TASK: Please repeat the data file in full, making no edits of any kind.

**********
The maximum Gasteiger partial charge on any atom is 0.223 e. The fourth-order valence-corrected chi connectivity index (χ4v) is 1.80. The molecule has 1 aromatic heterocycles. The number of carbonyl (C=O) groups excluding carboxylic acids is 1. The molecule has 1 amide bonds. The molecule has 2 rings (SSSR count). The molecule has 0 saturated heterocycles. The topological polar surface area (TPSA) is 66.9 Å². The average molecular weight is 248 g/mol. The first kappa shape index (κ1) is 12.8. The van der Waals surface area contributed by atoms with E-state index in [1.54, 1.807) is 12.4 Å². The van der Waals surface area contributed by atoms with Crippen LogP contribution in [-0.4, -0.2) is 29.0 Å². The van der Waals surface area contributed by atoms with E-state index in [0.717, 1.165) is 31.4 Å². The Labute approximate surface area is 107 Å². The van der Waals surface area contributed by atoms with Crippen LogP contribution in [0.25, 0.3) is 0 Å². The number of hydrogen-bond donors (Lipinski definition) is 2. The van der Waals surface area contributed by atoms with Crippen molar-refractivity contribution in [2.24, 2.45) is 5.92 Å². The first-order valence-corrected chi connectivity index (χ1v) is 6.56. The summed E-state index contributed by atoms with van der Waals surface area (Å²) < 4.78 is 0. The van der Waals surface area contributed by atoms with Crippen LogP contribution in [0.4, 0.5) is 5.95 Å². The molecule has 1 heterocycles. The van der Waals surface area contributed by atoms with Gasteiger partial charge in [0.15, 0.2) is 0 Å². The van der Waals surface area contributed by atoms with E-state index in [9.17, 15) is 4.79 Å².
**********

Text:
The maximum Gasteiger partial charge on any atom is 0.223 e. The fourth-order valence-corrected chi connectivity index (χ4v) is 1.80. The molecule has 1 aromatic heterocycles. The number of carbonyl (C=O) groups excluding carboxylic acids is 1. The molecule has 1 amide bonds. The molecule has 2 rings (SSSR count). The molecule has 0 saturated heterocycles. The topological polar surface area (TPSA) is 66.9 Å². The average molecular weight is 248 g/mol. The first kappa shape index (κ1) is 12.8. The van der Waals surface area contributed by atoms with E-state index in [1.54, 1.807) is 12.4 Å². The van der Waals surface area contributed by atoms with Crippen LogP contribution in [-0.4, -0.2) is 29.0 Å². The van der Waals surface area contributed by atoms with E-state index in [0.717, 1.165) is 31.4 Å². The Labute approximate surface area is 107 Å². The van der Waals surface area contributed by atoms with Crippen LogP contribution in [0.25, 0.3) is 0 Å². The number of hydrogen-bond donors (Lipinski definition) is 2. The van der Waals surface area contributed by atoms with Crippen molar-refractivity contribution in [2.24, 2.45) is 5.92 Å². The first-order valence-corrected chi connectivity index (χ1v) is 6.56. The summed E-state index contributed by atoms with van der Waals surface area (Å²) < 4.78 is 0. The van der Waals surface area contributed by atoms with Crippen LogP contribution in [0.4, 0.5) is 5.95 Å². The molecule has 1 heterocycles. The van der Waals surface area contributed by atoms with Gasteiger partial charge in [0.15, 0.2) is 0 Å². The van der Waals surface area contributed by atoms with E-state index in [9.17, 15) is 4.79 Å².